WELCOME TO AMERICA. By Linda Bostrom Knausgaard. Translated by Martin Aitken. World Editions. 124 pages. $15.99.
“It’s a long time already since I stopped talking.” So opens Linda Bostrom Knausgaard’s second novel. The voice, which is everything, belongs to Ellen, an 11-year-old girl who clammed up after her father’s death. With each sentence of her novella, Knausgaard gives a spare and poetic accounting of her narrator’s silent days.
The story seems earmarked for melancholy, but Knausgaard opens it up to something else instead. The surviving members of the “Welcome to America” family don’t fall apart. They do the harder thing and pull themselves together.
Although she doesn’t want to be placed in the auto-fiction camp (where she already lives in the “My Struggle” novels of her former husband Karl Ove Knausgaard), Linda Bostrom Knausgaard draws on her own life for “Welcome to America.” Like Ellen’s mother, her own mother, Ingrid Bostrom, was a renowned Swedish actress, and like Ellen’s father, hers suffered from bipolar disorder. Knausgaard’s father didn’t die the gruesome death of Ellen’s father, but she did wish him dead. She also sampled muteness but could only last a couple of days.
Early in “Welcome to America,” happy memories are part of the mix. Ellen describes an idyllic fishing scene at the family’s country place. But the scene quickly darkens and other memories shove their way to the fore. When she remembers the moment later, her mother is, as ever, perfect in all details, “as if acting for an invisible camera.” In the reconstructed memory, her brother lands another fish, this one a dead turbot, already picked apart by birds.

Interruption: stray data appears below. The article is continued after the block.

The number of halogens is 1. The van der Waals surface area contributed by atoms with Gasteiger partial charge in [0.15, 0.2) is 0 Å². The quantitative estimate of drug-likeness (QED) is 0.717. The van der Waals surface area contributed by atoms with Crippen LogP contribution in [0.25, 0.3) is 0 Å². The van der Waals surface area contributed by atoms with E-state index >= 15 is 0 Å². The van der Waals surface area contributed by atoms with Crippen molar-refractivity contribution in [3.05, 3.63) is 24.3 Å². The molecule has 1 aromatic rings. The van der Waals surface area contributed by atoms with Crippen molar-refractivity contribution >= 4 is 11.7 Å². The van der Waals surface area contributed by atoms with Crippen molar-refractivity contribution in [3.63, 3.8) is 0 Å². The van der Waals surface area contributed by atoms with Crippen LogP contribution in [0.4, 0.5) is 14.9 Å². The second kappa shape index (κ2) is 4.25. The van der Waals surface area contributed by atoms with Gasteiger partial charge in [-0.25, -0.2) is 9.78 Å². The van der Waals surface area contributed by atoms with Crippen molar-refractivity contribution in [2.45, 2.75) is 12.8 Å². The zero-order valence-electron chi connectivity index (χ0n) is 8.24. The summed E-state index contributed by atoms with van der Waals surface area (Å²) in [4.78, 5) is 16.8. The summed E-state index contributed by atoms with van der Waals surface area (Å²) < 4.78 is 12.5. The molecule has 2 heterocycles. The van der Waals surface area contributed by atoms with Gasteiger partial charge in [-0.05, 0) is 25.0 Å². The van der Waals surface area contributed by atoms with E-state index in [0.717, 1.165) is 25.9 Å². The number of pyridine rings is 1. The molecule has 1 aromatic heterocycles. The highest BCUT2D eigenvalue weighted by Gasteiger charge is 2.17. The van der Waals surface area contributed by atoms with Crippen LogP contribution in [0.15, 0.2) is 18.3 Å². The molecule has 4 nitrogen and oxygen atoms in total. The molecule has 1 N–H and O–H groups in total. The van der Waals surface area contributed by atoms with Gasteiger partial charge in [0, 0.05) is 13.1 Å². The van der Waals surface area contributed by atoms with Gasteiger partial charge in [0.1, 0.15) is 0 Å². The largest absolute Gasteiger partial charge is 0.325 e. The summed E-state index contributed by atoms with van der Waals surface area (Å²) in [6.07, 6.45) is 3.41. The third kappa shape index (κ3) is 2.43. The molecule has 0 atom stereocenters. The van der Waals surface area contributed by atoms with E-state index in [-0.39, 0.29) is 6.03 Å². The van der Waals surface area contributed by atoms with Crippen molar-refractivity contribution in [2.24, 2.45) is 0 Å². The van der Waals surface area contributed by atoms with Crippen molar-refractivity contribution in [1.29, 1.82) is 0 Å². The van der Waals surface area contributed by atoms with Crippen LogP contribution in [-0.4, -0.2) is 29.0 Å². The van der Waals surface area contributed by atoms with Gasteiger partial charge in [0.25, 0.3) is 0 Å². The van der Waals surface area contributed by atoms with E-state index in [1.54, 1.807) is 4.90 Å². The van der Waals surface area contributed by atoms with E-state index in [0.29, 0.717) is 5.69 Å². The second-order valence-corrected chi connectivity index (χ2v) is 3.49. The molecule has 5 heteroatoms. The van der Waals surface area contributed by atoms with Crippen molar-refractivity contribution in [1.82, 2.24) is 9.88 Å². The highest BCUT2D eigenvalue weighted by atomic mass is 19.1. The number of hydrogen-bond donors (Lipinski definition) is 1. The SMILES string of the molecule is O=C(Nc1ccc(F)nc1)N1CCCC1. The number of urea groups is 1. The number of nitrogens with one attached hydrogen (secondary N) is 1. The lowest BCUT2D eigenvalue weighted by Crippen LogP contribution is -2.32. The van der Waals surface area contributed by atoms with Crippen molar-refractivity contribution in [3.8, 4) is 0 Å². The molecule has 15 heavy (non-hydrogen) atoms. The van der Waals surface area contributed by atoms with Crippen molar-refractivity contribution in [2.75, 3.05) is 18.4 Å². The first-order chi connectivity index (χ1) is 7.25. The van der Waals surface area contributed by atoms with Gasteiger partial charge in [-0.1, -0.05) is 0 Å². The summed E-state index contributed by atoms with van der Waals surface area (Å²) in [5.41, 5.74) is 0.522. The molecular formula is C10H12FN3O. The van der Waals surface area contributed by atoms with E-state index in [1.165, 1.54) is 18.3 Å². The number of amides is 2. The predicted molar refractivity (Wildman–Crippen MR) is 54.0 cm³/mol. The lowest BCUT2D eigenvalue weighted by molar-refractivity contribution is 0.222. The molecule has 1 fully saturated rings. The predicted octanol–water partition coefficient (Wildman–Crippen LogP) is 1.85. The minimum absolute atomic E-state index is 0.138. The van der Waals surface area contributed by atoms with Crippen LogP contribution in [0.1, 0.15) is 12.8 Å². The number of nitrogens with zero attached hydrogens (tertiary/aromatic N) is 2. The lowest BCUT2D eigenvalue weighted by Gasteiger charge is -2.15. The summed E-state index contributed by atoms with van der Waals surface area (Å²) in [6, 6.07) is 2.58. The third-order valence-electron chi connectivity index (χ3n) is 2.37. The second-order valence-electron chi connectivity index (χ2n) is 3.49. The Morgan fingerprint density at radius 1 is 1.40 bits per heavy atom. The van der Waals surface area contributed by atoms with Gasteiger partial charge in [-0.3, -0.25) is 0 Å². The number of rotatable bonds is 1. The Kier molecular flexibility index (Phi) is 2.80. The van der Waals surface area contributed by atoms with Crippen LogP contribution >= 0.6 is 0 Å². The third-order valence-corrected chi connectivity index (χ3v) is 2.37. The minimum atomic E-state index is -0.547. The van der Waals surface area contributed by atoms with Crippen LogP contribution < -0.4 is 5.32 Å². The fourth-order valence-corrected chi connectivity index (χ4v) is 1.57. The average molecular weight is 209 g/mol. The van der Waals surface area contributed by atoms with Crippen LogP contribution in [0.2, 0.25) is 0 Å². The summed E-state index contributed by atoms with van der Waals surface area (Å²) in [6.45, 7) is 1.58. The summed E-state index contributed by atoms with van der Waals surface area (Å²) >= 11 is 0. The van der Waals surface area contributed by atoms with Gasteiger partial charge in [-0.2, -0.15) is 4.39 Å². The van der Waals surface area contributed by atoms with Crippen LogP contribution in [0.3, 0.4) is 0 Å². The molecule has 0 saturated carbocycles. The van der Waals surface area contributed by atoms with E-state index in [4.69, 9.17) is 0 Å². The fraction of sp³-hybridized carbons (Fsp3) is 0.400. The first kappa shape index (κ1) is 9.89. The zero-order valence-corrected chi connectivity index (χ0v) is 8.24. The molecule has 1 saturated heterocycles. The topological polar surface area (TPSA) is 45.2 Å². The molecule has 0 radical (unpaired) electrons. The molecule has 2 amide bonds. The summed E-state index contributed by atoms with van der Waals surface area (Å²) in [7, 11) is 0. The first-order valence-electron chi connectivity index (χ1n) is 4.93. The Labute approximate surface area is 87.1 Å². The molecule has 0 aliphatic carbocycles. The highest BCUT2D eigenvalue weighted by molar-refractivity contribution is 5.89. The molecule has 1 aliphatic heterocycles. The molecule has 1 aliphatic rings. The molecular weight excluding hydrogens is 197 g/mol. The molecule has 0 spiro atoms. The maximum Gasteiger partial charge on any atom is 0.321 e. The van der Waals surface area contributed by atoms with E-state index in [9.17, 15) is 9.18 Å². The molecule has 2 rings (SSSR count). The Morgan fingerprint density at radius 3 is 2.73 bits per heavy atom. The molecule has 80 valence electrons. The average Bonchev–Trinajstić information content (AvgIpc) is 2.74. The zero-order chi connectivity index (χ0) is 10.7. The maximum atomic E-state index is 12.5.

The dream scene falls apart. In time, the cabin burns, the father’s mania takes over, and the mother evicts him from the household. He doesn’t know how to live without them. Nightly, Ellen prays, “Dear God ... Please make my father die.” She will describe his death as a “triumph for me and God. It was our first collaboration.”
Still, her father does not leave quietly. He’s there in her memory: sneaking her out of school for a day at an amusement park, or forcing her to listen as he sings the same song over and over. His ghost also shows up in her room at night, cautioning her, “Never love anyone too much.” Ellen isn’t ready yet to respond vocally, but she writes him a note: “You’re dead. You can’t come here.”
At the heart of Knausgaard’s novel is absence: the dead father, the preoccupied but perfect mother, the brother who nails his door shut and, most obviously, the narrator’s withheld speech. Each character inhabits a lonely darkness, even as the mother keeps insisting, “We are a family of light.”
And then suddenly it’s true. They have pulled themselves out of the darkness. Ellen tells her fractured story with off-hand comments, each of them flung out like a pebble, seemingly nothing much. Together, they mark something quite lovely, the path that leads her back to life.